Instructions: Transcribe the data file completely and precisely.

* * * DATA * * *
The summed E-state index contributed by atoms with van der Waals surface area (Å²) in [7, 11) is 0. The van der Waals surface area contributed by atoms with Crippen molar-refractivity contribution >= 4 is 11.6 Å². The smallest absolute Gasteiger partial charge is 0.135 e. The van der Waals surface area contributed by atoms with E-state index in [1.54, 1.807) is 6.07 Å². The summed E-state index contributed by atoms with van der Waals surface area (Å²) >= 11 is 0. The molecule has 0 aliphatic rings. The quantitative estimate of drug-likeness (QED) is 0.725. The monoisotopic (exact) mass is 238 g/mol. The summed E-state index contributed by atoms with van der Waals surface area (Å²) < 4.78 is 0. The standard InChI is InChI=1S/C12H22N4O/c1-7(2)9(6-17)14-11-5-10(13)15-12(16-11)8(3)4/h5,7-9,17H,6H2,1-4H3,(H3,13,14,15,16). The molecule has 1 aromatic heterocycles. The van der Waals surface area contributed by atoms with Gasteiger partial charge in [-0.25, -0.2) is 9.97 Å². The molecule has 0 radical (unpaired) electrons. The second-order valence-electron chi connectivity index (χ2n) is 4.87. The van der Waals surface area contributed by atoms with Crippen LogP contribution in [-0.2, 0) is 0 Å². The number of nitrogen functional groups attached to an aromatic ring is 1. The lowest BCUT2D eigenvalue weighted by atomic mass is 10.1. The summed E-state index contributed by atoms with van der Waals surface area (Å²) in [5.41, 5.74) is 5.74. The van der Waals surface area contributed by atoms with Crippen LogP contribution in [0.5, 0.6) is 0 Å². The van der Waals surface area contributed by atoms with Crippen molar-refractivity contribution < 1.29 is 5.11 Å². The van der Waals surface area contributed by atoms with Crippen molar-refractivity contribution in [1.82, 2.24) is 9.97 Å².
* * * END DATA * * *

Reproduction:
The summed E-state index contributed by atoms with van der Waals surface area (Å²) in [7, 11) is 0. The van der Waals surface area contributed by atoms with Crippen molar-refractivity contribution >= 4 is 11.6 Å². The smallest absolute Gasteiger partial charge is 0.135 e. The van der Waals surface area contributed by atoms with E-state index in [1.54, 1.807) is 6.07 Å². The summed E-state index contributed by atoms with van der Waals surface area (Å²) >= 11 is 0. The molecule has 0 aliphatic rings. The quantitative estimate of drug-likeness (QED) is 0.725. The monoisotopic (exact) mass is 238 g/mol. The summed E-state index contributed by atoms with van der Waals surface area (Å²) < 4.78 is 0. The standard InChI is InChI=1S/C12H22N4O/c1-7(2)9(6-17)14-11-5-10(13)15-12(16-11)8(3)4/h5,7-9,17H,6H2,1-4H3,(H3,13,14,15,16). The molecule has 1 aromatic heterocycles. The van der Waals surface area contributed by atoms with Gasteiger partial charge in [-0.25, -0.2) is 9.97 Å². The molecule has 0 radical (unpaired) electrons. The second-order valence-electron chi connectivity index (χ2n) is 4.87. The van der Waals surface area contributed by atoms with Crippen LogP contribution in [-0.2, 0) is 0 Å². The number of nitrogen functional groups attached to an aromatic ring is 1. The lowest BCUT2D eigenvalue weighted by atomic mass is 10.1. The summed E-state index contributed by atoms with van der Waals surface area (Å²) in [5.41, 5.74) is 5.74. The van der Waals surface area contributed by atoms with Crippen LogP contribution in [0.5, 0.6) is 0 Å². The van der Waals surface area contributed by atoms with Crippen molar-refractivity contribution < 1.29 is 5.11 Å². The van der Waals surface area contributed by atoms with Crippen molar-refractivity contribution in [1.82, 2.24) is 9.97 Å².